Shrum: I think there are a lot of people out there right now who take advantage of indie authors. They offer services for high prices and extort them that way. Being a freelancer and getting paid well for your time is one thing. Freelancers should definitely be compensated well for what they do. Taking advantage of people because they have a need and limited means to achieve it, that is another beast altogether.
Bachman: Where can we find out more about you and your work?
Shrum: I’m always happy to read comments on myblog, or to make new friends via Twitter, G+, andFacebook. And if any of you are going to be at the RT convention in May, I hope I see you there!
Bachman: With your busy schedule, how do you find time to write?
Spencer: Good question! I try to work in time on at least one day during the weekend, along with some time one or two nights per week to do something to forward my writing, whether it be writing on a current storyline, creating a new short story, or researching a key detail in one story or another. It’s not so much finding the time, but making it. When an activity is important to you, somehow you work it into your schedule. I’ve got a pretty busy week, but I enjoy furthering my stories so I do make the time.
Bachman: What keeps you motivated to keep on that marathon many writers call the writing process?
Spencer: My fans, hands down. Without the readers who enjoy what I’ve written and tell me so, or bring questions I’ve not thought of before, or even those who challenge me with continuing on with a given storyline, I might not keep writing. These are the people I strive to please; the ones I’ve entertained, who ask for more. They are why I stay motivated.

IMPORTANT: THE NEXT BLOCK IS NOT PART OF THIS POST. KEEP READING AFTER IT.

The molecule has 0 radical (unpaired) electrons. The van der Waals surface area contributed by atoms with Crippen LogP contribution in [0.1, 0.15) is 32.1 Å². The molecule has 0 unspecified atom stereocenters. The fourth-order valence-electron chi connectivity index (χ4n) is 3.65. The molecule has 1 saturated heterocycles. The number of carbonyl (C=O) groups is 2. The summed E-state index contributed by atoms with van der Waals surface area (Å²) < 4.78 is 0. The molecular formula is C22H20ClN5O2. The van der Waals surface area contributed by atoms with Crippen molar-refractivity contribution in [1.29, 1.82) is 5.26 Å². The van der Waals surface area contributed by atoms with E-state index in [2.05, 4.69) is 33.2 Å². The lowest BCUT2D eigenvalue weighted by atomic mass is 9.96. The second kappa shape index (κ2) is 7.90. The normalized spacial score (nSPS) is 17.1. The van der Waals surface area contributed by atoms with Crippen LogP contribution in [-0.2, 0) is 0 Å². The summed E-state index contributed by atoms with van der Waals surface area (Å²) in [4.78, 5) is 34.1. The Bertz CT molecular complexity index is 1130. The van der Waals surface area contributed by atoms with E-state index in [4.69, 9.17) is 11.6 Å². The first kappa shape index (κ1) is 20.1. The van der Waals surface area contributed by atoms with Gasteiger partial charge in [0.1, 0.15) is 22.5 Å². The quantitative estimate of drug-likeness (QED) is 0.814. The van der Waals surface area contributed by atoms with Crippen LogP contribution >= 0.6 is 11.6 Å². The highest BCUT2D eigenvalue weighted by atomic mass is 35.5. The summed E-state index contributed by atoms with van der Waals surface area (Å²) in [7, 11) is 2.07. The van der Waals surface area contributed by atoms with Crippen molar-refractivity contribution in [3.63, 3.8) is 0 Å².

Bachman: What drew you to the current genre(s) in which you write?
Spencer: I’ve always been a believer in karma. It’s a relatively untapped field as far as writing goes, and I want to explore how it reacts and interacts with different situations. I enjoy psychological thrillers, as well, and want to give back to a genre that has kept me company through many hours of my life. A relatively new genre that I’ve begun writing is zombies. I hammered out a short story for a recent anthology challenge and even though it was my first in this genre, I was honored when they told me I’d been chosen for inclusion. I’ve given some thought to continuing on and creating a storyline here, as well, whether it be one book or a series. I’ve not made that decision yet, as its still in the planning stages.